By Steve Houk, Host/Producer, Z-TV’s Living On Music
ALEXANDRIA, VA – For Daryl Davis, music is one of the two primary focuses of his life, at least after he eventually kicked it off as a junior in high school in Chicago in the late 60’s. As he went along, he took the combined vibes of the blues from his hometown, his love of rock and roll, his affection for R & B and other genres, and created a dazzling decades-long music career that has paired him up with the most heralded of legends, given him his own successful bands, and adorned him with respect and reverence, most often behind those glimmering keys.
But it was two stunningly remarkable events earlier in his life that would eventually alter what may have been “only” a stellar music career and transformed his life into something even more impactful: becoming an unexpected bridge of understanding between white supremacy and the Black experience. Davis appears as a special guest on Z-TV’s Living On Music live this Monday at 7pm, go to this link and click Get Reminder and you’ll get a ping on Monday evening: https://www.facebook.com/TheZebraPress/posts/3224080017630831
When he was 10 and the only Black Cub Scout in a parade, Davis was bombarded with rocks, cans and debris, finding out later much to his surprise that it was because of the color of his skin. And a few years later, after playing piano in a local bar, a white man told him he was the best Black man he’d ever heard play like Jerry Lee Lewis. Davis explained kindly to the man that Lewis had gotten his style and influence from Black blues piano and boogie woogie players.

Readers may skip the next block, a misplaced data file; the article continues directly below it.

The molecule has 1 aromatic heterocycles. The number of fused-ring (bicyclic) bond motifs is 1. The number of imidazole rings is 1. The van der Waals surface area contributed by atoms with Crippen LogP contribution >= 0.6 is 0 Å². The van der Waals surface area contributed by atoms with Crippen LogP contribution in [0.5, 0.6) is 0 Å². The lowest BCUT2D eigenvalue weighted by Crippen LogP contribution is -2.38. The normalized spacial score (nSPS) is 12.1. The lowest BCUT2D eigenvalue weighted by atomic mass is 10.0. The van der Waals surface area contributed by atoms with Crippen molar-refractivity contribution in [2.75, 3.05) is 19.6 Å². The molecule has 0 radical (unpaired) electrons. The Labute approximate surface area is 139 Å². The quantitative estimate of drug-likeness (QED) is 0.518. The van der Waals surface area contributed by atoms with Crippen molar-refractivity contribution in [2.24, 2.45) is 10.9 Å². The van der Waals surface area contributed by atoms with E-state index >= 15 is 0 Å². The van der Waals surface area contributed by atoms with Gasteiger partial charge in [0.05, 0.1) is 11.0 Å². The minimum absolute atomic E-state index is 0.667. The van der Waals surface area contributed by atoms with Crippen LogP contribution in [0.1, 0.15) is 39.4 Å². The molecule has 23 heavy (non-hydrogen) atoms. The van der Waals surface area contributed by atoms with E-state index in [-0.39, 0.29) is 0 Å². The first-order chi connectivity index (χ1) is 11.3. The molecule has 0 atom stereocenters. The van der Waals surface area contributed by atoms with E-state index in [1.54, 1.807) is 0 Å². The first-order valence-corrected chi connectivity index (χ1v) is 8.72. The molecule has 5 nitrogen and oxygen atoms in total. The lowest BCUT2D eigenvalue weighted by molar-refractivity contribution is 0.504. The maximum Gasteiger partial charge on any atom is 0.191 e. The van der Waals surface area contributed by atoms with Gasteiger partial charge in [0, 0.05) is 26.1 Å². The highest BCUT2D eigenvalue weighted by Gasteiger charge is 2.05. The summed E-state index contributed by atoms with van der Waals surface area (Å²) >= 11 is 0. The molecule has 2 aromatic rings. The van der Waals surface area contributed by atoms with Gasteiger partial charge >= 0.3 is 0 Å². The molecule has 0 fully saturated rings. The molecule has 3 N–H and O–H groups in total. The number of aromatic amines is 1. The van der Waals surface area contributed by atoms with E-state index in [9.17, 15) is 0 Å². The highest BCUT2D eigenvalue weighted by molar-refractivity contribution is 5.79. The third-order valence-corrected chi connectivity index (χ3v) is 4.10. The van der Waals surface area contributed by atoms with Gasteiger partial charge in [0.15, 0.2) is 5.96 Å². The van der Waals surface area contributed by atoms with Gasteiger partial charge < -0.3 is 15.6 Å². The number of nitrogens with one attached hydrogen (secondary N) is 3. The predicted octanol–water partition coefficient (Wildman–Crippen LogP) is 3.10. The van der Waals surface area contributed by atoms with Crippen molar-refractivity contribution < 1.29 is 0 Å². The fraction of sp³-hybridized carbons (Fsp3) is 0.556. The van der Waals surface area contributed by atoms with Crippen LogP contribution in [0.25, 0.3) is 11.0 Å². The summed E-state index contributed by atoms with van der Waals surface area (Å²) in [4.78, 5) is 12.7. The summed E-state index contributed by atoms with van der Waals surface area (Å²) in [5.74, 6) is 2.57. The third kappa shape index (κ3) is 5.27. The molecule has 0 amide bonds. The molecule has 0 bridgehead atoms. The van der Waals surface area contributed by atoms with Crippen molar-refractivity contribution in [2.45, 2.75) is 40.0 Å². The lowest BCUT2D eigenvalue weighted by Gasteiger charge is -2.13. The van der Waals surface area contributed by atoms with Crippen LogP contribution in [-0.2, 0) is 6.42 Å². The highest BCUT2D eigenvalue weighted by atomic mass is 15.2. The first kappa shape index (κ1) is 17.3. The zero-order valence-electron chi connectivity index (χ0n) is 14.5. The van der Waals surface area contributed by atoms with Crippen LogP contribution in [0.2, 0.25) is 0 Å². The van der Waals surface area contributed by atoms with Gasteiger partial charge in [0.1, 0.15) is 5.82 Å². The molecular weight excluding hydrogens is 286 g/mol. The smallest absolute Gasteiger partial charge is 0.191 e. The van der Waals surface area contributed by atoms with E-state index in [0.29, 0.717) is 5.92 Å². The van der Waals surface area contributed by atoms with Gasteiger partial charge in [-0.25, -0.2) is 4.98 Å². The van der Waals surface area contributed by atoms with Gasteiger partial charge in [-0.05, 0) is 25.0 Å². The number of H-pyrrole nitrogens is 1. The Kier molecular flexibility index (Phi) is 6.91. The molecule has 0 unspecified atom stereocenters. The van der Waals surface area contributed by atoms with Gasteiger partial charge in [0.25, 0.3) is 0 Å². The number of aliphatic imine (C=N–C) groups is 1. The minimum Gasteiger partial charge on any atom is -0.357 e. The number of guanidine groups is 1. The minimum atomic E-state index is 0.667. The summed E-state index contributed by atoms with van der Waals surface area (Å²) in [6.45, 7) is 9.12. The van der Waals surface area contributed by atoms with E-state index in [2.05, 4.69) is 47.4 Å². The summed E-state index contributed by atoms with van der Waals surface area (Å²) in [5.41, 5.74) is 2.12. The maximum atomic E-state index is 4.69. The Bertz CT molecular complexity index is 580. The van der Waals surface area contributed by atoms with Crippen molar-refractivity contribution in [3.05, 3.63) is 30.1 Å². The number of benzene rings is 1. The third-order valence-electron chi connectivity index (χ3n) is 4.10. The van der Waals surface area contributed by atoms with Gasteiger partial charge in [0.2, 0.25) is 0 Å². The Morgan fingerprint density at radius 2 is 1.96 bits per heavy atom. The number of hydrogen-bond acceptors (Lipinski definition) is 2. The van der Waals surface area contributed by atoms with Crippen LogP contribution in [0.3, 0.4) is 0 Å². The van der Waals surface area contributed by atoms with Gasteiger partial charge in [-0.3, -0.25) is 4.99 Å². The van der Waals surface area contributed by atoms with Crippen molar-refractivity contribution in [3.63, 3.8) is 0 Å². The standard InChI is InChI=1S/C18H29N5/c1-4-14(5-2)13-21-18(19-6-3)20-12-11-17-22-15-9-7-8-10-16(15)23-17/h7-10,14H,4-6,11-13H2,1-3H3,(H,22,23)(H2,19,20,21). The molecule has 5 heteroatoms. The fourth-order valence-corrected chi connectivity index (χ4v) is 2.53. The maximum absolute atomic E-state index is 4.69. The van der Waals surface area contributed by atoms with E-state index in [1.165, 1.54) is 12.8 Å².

Those two profound experiences, among others that would define his mission and purpose aside from just tickling the ivories, have evolved Daryl Davis into a powerful and often transforming presence in a place that always begets vitriol and violence. He has a well-received documentary out there made about him, Accidental Courtesy: Daryl Davis, Race and America (see the trailer below) and see the full film on You Tube and Amazon Prime), a People Exclusive feature online that came out this week at https://tinyurl.com/y26e43wj and has made appearances on CNN and other prominent outlets. Davis would also write a book, “Klan-Destine Relationships: A Black Man’s Odyssey In The Klu Klux Klan.” In his interactions with Klan members, he says he has convinced 200 Klansman to give up their robes.
Tune in this Monday at 7pm on Z-TV to hear Daryl’s story, first as a boy in Chicago schooling himself on music, through his musically focused graduation from Howard University, and then teaming up with the likes of Chuck Berry, Jerry Lee Lewis, Bo Diddley, Percy Sledge and many more to craft an excellent music career, while also becoming a renowned force in the understanding of racism in America.